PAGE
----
More than the other Synoptic writers, Luke includes the perspectives of the very old and the very young, of men and predominantly women: Elisabeth (Chapter 1), Anna (2:36-38), the widow of Zarephath (4:25,26), the widow of Nain (7:11-17), the nameless woman (7:36-50), the ministering women, Joanna the wife of Chuza, Herod’s steward, and Susanna (8:2,3), the woman in the crowd who blesses Mary’s womb (11:27,28), the woman bowed down with infirmity (13:10-17), the parable of the woman who loses a coin (15:8-10), Lot’s wife (17:32), the parable of the widow who continually pleaded with the unjust judge (18:1-8), the daughters of Jerusalem (23:28).

The role of women, in this Gospel, is heightened, simply because women have a place in the Kingdom of God. The Gospel reading for today focuses the story of two sisters in Chapter 10, both of whom had great regard for Jesus. Jesus goes to Martha’s house, and as he arrives in her house, Martha rejoiced to see Him, and busied herself, her love for Jesus was expressed by her hospitality. In fact, she should have been praised for showing hospitality. She is not Tweeting or on Whatsapp or Facebook, but she is bustling for her honoured guest.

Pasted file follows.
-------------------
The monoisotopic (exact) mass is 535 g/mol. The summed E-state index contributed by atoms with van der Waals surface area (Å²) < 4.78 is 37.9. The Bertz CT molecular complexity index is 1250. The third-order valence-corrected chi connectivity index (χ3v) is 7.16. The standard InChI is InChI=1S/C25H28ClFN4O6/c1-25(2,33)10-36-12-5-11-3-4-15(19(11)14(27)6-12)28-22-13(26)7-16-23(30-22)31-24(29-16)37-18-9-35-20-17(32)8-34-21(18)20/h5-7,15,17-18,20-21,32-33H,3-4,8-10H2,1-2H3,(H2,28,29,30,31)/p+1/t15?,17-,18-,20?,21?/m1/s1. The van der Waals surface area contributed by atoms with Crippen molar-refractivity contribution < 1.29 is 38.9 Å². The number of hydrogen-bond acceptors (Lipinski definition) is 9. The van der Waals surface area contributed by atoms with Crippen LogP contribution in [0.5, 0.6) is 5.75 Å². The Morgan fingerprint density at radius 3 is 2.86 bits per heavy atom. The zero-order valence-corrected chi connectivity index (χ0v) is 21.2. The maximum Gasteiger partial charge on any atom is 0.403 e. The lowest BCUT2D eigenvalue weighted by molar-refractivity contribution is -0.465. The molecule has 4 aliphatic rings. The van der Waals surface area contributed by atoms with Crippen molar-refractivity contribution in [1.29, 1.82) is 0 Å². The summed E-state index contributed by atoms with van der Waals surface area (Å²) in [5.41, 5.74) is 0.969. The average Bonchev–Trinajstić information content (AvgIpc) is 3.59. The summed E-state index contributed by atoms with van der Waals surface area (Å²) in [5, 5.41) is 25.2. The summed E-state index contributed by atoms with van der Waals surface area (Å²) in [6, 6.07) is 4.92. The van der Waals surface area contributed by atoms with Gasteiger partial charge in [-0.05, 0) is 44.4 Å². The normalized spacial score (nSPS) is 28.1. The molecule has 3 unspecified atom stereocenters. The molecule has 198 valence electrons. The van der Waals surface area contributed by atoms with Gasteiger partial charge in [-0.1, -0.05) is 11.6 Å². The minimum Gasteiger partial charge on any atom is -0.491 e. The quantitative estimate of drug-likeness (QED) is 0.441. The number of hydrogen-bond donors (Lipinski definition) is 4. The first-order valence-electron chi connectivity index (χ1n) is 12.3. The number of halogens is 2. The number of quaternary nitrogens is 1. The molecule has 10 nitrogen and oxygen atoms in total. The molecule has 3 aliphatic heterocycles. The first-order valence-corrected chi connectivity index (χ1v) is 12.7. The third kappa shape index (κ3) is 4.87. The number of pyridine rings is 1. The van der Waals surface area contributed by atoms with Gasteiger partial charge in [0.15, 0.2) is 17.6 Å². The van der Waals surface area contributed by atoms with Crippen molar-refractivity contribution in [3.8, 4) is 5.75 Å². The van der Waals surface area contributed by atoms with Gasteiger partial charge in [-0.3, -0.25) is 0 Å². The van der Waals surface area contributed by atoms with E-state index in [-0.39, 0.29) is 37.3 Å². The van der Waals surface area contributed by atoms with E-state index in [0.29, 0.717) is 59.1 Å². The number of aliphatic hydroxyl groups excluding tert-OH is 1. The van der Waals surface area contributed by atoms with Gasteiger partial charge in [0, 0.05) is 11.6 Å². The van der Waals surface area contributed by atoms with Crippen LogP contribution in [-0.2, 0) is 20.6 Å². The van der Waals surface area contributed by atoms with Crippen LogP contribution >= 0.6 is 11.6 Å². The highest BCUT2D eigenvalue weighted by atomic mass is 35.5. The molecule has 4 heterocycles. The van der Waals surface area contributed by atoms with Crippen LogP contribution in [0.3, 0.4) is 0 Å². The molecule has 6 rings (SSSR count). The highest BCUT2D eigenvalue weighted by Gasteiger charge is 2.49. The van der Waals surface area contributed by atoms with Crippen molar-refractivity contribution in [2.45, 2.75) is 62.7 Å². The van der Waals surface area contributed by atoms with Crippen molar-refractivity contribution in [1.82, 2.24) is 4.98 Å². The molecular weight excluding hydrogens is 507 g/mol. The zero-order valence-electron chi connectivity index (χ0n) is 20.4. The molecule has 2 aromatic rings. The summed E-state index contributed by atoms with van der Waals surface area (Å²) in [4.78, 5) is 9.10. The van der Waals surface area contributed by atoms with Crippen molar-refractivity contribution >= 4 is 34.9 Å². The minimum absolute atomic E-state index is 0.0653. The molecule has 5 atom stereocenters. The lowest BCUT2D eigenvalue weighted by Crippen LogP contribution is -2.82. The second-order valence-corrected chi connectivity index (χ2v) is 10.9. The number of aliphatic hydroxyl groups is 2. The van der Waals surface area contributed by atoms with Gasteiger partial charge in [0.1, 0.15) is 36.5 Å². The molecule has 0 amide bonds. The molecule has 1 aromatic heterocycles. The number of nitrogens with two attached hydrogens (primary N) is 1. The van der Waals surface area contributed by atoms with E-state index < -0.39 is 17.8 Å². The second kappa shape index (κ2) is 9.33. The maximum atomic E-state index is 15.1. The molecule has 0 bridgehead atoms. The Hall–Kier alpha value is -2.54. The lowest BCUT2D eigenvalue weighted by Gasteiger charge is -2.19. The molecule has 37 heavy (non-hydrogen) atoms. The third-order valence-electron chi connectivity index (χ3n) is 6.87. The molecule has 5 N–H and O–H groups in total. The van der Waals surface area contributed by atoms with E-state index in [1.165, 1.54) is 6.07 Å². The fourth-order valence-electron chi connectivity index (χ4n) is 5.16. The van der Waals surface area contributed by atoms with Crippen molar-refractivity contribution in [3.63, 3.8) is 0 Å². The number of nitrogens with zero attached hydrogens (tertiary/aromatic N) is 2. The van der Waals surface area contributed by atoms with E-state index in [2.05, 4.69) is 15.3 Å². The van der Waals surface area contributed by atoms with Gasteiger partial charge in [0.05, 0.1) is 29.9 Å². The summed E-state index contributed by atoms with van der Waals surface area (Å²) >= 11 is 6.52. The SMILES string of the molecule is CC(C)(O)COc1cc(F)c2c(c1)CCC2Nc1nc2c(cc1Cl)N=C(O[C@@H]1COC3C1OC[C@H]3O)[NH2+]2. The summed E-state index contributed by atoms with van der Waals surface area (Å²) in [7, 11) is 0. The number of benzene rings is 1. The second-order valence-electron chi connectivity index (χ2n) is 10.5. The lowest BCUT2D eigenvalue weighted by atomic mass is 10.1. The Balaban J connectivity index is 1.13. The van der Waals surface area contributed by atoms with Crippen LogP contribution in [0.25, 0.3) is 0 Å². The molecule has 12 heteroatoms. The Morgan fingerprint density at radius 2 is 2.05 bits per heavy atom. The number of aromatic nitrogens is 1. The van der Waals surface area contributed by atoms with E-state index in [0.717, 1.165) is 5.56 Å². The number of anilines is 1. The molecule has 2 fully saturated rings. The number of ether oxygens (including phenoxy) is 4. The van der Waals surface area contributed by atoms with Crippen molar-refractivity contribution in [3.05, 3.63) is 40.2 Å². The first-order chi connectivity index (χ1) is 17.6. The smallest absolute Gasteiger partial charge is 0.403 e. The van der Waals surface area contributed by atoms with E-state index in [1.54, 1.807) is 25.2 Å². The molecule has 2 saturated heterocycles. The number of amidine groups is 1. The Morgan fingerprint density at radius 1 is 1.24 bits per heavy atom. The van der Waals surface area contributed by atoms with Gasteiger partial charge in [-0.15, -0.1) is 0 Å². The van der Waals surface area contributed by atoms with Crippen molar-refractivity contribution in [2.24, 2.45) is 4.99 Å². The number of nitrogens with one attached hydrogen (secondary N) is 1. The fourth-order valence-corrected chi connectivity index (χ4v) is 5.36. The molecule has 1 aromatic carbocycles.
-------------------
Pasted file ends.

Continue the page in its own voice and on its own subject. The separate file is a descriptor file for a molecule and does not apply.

Mary, also, rejoiced to see Jesus, but her first thought was to sit at His feet and hear His word. Grace reigned in both hearts, but each showed the effects of grace in different ways. We can all be in the same house, in the same church, and still be different in character and personalities. Both were faithful disciples. Both had believed. Both had been converted. Both had honored Christ when very few gave Him honor. Both loved Jesus, and Jesus loved both of them. Yet they were evidently women of very different turn of mind. Martha is active, stirring, impulsive, feeling strongly, and speaking out all she felt. Mary is quiet, still, contemplative, feeling deeply, but saying less than she felt.